American Protestants and their Homeland Identities
For starters, check out this recipe for Shipwreck, for a "hot dish" definitely reminiscent of very Middle America.
American Protestants, Homeland Identities just might begin with the Puritans - purifiers of - and Pilgrims - separatists from - the established Anglican Church, with each group having a different take on their Anglican origins in terms of liturgy, polity and theology. I'll risk saying a little more about my topic from Part One:
Beginning in the American colonies and continuing through and beyond the technical birth of the United State of America, each of today's church-bodies started out as a church of, by, and for immigrants, configured (theologically, liturgically, socially and culturally) at least to some extent like the churches the people had left behind in their countries of origin. With so many aspects of their lives become so strange, those immigrants to what for them was an outland needed their churches and their food to have the same familiarness as the ones they'd left behind. For all of us, religion and food come laden with profound cultural meanings way beyond our essential spirituality and basic nutrition, meanings which truly point to any and/or all of our national, ethnic and individual identities (inherited or adopted), to the very roots that ground us. Remember "you are what you eat" from a couple decades ago? You and I do become what we eat; I'll expand that into "you are what you worship," since every god creates and keeps recreating you in its own image—an ongoing activity not at all unique to the God of Abraham, Isaac and Jacob, God of the prophets, God of Jesus Christ!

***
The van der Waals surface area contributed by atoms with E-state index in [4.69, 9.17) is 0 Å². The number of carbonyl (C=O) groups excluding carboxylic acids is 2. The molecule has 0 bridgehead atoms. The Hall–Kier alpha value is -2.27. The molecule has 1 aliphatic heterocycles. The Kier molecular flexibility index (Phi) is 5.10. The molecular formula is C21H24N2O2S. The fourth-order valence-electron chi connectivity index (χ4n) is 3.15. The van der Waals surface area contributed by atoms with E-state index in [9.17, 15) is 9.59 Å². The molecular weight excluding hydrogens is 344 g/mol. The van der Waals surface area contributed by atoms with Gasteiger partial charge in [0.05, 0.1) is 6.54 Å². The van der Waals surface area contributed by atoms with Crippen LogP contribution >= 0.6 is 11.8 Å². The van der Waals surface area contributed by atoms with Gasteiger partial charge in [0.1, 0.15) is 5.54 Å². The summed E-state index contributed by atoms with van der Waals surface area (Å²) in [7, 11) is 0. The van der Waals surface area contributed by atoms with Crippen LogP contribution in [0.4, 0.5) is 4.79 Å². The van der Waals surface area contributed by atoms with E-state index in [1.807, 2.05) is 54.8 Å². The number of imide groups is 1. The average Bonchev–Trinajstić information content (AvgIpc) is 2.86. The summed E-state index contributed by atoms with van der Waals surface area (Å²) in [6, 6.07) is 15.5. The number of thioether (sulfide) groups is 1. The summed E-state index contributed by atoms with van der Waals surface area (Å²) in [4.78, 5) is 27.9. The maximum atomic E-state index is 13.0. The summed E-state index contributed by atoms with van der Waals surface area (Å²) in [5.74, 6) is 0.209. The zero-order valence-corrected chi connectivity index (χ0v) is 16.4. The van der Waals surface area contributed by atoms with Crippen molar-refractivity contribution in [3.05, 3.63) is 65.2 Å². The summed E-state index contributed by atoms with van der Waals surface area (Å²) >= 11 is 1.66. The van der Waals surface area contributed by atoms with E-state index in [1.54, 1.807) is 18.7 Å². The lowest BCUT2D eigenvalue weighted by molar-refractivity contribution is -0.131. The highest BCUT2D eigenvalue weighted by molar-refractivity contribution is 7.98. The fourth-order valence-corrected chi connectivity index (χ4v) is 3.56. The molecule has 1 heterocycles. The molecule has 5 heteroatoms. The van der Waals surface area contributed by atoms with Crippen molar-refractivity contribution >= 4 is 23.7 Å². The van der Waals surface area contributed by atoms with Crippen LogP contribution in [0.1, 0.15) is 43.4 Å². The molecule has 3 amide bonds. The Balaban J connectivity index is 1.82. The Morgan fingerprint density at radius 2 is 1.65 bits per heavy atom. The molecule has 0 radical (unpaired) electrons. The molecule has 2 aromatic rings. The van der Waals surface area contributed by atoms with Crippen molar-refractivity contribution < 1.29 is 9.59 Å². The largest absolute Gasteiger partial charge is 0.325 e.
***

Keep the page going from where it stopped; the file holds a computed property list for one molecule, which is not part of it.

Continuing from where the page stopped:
In part one I wrote about: continental European non-English speaking Lutheran and Reformed plus Italian Roman Catholics; very English-speaking (but with different accents and dialects) Anglicans, Presbyterians and Congregationalists; I also mentioned more newly-arrived Asian and Hispanic, African and Caribbean Christians—they've come to this country arrayed as Protestant and Catholic, but not exactly the same varieties of those Great Christian traditions we've become accustomed to! In addition to different and differing style of worship and evangelism, those newer churches of immigrants bring with them their unique dietary and feasting habits and customs.
Regarding inherited or adopted identities referred to supra, a personal aside: I'm looking to winning really big again at Presbyterian(!) bingo, though I'm not sure when the next innings will be. Having lived in, served in and gone to school in Irish Catholic Boston, where bingo at church is absolutely huge, I'm not sure I'd ever imagined such a thing as "Presbyterian Bingo!" However, for a long time now, the Reformed Church has been my home, and if they're going for bingo with material objects for prizes, I can adopt that as an occasional habit!
I want to get something onto this blog and as interested as I am in this subject, I have a bunch of other things I need to work on, so I'm posting it this evening, way, way unfinished, but anticipating a probable eventual Mainline churches USA and ethnic congregations, part three.